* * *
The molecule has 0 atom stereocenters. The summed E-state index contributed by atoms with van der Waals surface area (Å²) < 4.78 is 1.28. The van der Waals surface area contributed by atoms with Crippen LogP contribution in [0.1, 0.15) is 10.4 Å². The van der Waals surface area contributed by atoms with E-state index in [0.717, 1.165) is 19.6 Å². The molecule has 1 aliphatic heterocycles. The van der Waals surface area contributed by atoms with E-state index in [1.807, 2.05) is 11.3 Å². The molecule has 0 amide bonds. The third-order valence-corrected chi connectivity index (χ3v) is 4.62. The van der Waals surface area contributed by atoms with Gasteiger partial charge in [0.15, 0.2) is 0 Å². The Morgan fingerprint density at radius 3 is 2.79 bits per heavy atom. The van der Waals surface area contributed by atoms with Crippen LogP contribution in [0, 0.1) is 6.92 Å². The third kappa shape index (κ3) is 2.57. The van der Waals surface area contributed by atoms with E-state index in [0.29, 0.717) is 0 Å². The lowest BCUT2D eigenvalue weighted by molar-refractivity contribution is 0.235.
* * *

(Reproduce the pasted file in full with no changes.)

The molecule has 0 atom stereocenters. The summed E-state index contributed by atoms with van der Waals surface area (Å²) < 4.78 is 1.28. The van der Waals surface area contributed by atoms with Crippen LogP contribution in [0.1, 0.15) is 10.4 Å². The van der Waals surface area contributed by atoms with E-state index in [0.717, 1.165) is 19.6 Å². The molecule has 1 aliphatic heterocycles. The van der Waals surface area contributed by atoms with E-state index in [1.807, 2.05) is 11.3 Å². The molecule has 0 amide bonds. The third-order valence-corrected chi connectivity index (χ3v) is 4.62. The van der Waals surface area contributed by atoms with Gasteiger partial charge in [0.15, 0.2) is 0 Å². The Morgan fingerprint density at radius 3 is 2.79 bits per heavy atom. The van der Waals surface area contributed by atoms with Crippen LogP contribution in [0, 0.1) is 6.92 Å². The third kappa shape index (κ3) is 2.57. The van der Waals surface area contributed by atoms with E-state index in [0.29, 0.717) is 0 Å². The lowest BCUT2D eigenvalue weighted by molar-refractivity contribution is 0.235.